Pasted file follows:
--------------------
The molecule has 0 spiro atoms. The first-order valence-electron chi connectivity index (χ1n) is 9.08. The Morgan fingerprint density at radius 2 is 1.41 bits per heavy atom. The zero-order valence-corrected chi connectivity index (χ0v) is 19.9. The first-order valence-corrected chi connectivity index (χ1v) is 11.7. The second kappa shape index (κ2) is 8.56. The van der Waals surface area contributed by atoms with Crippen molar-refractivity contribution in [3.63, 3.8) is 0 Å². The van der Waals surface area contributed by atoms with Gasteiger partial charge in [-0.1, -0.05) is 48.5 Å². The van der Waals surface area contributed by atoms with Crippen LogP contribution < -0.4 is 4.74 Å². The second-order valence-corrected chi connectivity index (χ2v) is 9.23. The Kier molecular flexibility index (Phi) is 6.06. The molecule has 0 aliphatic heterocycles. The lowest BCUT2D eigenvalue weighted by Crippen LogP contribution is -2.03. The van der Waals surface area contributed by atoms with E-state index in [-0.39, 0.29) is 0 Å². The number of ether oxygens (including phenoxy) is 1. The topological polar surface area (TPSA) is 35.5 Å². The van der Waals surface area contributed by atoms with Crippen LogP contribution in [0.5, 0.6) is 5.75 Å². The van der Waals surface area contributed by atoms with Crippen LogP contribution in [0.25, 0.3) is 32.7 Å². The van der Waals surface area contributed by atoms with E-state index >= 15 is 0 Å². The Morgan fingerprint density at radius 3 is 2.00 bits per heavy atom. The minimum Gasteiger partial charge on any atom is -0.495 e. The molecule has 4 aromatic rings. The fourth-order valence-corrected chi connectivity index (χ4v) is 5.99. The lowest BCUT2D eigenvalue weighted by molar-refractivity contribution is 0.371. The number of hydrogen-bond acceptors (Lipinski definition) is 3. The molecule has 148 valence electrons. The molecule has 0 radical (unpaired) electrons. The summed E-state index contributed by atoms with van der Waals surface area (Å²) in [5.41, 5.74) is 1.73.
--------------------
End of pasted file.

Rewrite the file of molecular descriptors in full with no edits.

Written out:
The molecule has 0 spiro atoms. The first-order valence-electron chi connectivity index (χ1n) is 9.08. The Morgan fingerprint density at radius 2 is 1.41 bits per heavy atom. The zero-order valence-corrected chi connectivity index (χ0v) is 19.9. The first-order valence-corrected chi connectivity index (χ1v) is 11.7. The second kappa shape index (κ2) is 8.56. The van der Waals surface area contributed by atoms with Crippen molar-refractivity contribution in [3.63, 3.8) is 0 Å². The van der Waals surface area contributed by atoms with Gasteiger partial charge in [-0.1, -0.05) is 48.5 Å². The van der Waals surface area contributed by atoms with Crippen LogP contribution < -0.4 is 4.74 Å². The second-order valence-corrected chi connectivity index (χ2v) is 9.23. The Kier molecular flexibility index (Phi) is 6.06. The molecule has 0 aliphatic heterocycles. The lowest BCUT2D eigenvalue weighted by Crippen LogP contribution is -2.03. The van der Waals surface area contributed by atoms with E-state index in [-0.39, 0.29) is 0 Å². The number of ether oxygens (including phenoxy) is 1. The topological polar surface area (TPSA) is 35.5 Å². The van der Waals surface area contributed by atoms with Crippen LogP contribution in [0.5, 0.6) is 5.75 Å². The van der Waals surface area contributed by atoms with Crippen LogP contribution in [0.25, 0.3) is 32.7 Å². The van der Waals surface area contributed by atoms with E-state index >= 15 is 0 Å². The Morgan fingerprint density at radius 3 is 2.00 bits per heavy atom. The minimum Gasteiger partial charge on any atom is -0.495 e. The molecule has 4 aromatic rings. The fourth-order valence-corrected chi connectivity index (χ4v) is 5.99. The lowest BCUT2D eigenvalue weighted by molar-refractivity contribution is 0.371. The number of hydrogen-bond acceptors (Lipinski definition) is 3. The molecule has 148 valence electrons. The molecule has 0 radical (unpaired) electrons. The summed E-state index contributed by atoms with van der Waals surface area (Å²) in [5.41, 5.74) is 1.73.